Liberal Democrat Treasury spokesman Vince Cable has called on Chancellor Alistair Darling to adopt US President Barack Obama's proposed banking reforms.
Mr Darling rejected the calls to separate retail and investment banking, likening them to the strategies of a "general fighting the last war".
At his departmental question session on 2 February 2010, he insisted that ensuring banks engaged in any risky trading had adequate capital was a more appropriate way of maintaining financial stability.
Mr Cable claimed that the government and the Tories had been persuaded against splitting up the banks by the City "for its own self-interested reasons".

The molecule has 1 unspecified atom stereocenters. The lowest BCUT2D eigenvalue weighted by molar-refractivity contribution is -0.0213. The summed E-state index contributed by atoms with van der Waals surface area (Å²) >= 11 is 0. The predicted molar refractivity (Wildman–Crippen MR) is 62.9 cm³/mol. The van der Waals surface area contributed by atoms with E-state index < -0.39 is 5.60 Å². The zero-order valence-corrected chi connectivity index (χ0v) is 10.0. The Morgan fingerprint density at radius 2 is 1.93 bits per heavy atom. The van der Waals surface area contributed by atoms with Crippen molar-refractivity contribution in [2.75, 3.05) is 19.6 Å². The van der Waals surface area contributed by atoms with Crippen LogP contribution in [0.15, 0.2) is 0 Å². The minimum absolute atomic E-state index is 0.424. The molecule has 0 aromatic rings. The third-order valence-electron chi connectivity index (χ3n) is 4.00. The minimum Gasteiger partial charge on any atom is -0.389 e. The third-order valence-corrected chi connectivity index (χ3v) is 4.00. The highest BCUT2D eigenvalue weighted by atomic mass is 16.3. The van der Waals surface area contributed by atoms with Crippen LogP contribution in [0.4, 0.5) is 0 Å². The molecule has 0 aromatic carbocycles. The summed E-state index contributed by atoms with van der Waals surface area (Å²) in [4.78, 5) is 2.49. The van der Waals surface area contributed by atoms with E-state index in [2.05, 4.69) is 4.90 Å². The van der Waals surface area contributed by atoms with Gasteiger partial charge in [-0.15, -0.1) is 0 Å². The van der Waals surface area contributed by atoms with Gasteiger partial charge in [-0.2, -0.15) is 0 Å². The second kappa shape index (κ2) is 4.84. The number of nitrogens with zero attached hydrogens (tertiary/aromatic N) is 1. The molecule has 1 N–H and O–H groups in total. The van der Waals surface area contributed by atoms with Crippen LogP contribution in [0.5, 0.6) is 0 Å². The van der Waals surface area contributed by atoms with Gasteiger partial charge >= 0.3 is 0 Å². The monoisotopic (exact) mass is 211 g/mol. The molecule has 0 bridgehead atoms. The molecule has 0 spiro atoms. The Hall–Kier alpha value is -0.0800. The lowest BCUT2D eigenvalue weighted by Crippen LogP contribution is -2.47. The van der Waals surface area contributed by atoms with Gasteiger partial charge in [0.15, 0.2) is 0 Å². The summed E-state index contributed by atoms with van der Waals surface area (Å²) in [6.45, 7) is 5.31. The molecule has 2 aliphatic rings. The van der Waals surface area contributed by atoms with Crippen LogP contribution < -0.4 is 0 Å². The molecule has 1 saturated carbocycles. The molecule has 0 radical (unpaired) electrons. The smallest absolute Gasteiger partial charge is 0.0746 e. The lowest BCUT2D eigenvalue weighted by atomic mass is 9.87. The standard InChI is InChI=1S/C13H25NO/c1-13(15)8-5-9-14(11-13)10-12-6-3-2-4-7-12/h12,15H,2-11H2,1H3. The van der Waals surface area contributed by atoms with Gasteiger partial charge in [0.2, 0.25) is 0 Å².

For the Conservatives, George Osborne said Mr Darling was "proving quite a defender of the old model of finance".
He said president Obama was not talking of a full-scale break-up of the banks but wanted to "separate retail deposit-taking from large-scale proprietary trading, large internal hedge funds and large internal private equity funds and I agree with him".
But Mr Darling told MPs that "most British banks don't actually engage in that much proprietary trading".
"It certainly wasn't the root cause of what the problems are," he added.